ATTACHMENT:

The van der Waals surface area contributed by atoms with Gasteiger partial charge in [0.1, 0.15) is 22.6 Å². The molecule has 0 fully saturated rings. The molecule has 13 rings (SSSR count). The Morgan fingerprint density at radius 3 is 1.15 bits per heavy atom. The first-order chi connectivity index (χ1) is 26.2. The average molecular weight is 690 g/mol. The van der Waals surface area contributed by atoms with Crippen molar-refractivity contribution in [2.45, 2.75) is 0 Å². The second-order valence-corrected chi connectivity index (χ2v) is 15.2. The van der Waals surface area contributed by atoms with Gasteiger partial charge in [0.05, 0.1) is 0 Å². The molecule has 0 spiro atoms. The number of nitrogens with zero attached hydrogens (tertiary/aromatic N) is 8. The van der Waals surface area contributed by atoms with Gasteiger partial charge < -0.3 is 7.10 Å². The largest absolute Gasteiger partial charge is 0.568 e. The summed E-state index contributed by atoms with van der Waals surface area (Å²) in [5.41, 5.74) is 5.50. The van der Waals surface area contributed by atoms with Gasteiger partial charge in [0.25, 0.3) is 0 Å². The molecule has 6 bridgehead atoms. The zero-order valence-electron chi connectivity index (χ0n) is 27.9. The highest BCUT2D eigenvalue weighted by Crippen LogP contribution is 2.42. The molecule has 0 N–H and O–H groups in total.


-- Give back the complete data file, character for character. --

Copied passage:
The van der Waals surface area contributed by atoms with Gasteiger partial charge in [0.1, 0.15) is 22.6 Å². The molecule has 0 fully saturated rings. The molecule has 13 rings (SSSR count). The Morgan fingerprint density at radius 3 is 1.15 bits per heavy atom. The first-order chi connectivity index (χ1) is 26.2. The average molecular weight is 690 g/mol. The van der Waals surface area contributed by atoms with Crippen molar-refractivity contribution in [2.45, 2.75) is 0 Å². The second-order valence-corrected chi connectivity index (χ2v) is 15.2. The van der Waals surface area contributed by atoms with Gasteiger partial charge in [0.05, 0.1) is 0 Å². The molecule has 0 spiro atoms. The number of nitrogens with zero attached hydrogens (tertiary/aromatic N) is 8. The van der Waals surface area contributed by atoms with Gasteiger partial charge < -0.3 is 7.10 Å². The largest absolute Gasteiger partial charge is 0.568 e. The summed E-state index contributed by atoms with van der Waals surface area (Å²) in [5.41, 5.74) is 5.50. The van der Waals surface area contributed by atoms with Gasteiger partial charge in [0.25, 0.3) is 0 Å². The molecule has 6 bridgehead atoms. The zero-order valence-electron chi connectivity index (χ0n) is 27.9. The highest BCUT2D eigenvalue weighted by Crippen LogP contribution is 2.42. The molecule has 0 N–H and O–H groups in total.